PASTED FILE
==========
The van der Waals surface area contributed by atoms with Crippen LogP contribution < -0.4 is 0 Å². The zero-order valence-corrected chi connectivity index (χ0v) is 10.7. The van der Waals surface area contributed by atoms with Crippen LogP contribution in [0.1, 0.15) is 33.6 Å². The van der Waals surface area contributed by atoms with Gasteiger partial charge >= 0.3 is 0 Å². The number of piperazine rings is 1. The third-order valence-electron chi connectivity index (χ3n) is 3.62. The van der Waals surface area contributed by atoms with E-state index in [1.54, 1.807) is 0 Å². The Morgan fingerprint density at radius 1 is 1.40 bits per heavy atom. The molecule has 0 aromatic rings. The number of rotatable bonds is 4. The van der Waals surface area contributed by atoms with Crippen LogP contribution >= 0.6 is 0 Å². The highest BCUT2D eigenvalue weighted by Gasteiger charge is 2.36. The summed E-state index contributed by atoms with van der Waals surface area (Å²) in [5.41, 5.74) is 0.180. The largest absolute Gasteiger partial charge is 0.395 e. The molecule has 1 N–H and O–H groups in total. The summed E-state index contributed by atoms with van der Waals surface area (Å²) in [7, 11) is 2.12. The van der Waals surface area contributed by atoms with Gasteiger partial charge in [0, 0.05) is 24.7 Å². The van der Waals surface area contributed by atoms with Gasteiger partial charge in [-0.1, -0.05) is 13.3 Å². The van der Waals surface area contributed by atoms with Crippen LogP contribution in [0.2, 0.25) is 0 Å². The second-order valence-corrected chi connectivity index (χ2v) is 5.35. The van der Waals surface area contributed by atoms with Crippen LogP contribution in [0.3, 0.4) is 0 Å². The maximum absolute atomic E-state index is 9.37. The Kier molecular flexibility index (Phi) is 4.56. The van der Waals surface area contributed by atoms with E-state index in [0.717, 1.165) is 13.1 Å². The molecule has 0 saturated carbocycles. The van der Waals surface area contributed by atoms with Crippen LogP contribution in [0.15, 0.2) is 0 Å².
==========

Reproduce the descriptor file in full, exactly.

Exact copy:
The van der Waals surface area contributed by atoms with Crippen LogP contribution < -0.4 is 0 Å². The zero-order valence-corrected chi connectivity index (χ0v) is 10.7. The van der Waals surface area contributed by atoms with Crippen LogP contribution in [0.1, 0.15) is 33.6 Å². The van der Waals surface area contributed by atoms with Gasteiger partial charge >= 0.3 is 0 Å². The number of piperazine rings is 1. The third-order valence-electron chi connectivity index (χ3n) is 3.62. The van der Waals surface area contributed by atoms with E-state index in [1.54, 1.807) is 0 Å². The Morgan fingerprint density at radius 1 is 1.40 bits per heavy atom. The molecule has 0 aromatic rings. The number of rotatable bonds is 4. The van der Waals surface area contributed by atoms with Crippen LogP contribution >= 0.6 is 0 Å². The highest BCUT2D eigenvalue weighted by Gasteiger charge is 2.36. The summed E-state index contributed by atoms with van der Waals surface area (Å²) in [5.41, 5.74) is 0.180. The largest absolute Gasteiger partial charge is 0.395 e. The molecule has 1 N–H and O–H groups in total. The summed E-state index contributed by atoms with van der Waals surface area (Å²) in [7, 11) is 2.12. The van der Waals surface area contributed by atoms with Gasteiger partial charge in [0, 0.05) is 24.7 Å². The van der Waals surface area contributed by atoms with Gasteiger partial charge in [-0.1, -0.05) is 13.3 Å². The van der Waals surface area contributed by atoms with Crippen LogP contribution in [0.2, 0.25) is 0 Å². The second-order valence-corrected chi connectivity index (χ2v) is 5.35. The van der Waals surface area contributed by atoms with Crippen LogP contribution in [0.3, 0.4) is 0 Å². The maximum absolute atomic E-state index is 9.37. The Kier molecular flexibility index (Phi) is 4.56. The van der Waals surface area contributed by atoms with E-state index in [0.717, 1.165) is 13.1 Å². The molecule has 0 saturated carbocycles. The van der Waals surface area contributed by atoms with Crippen LogP contribution in [0.15, 0.2) is 0 Å².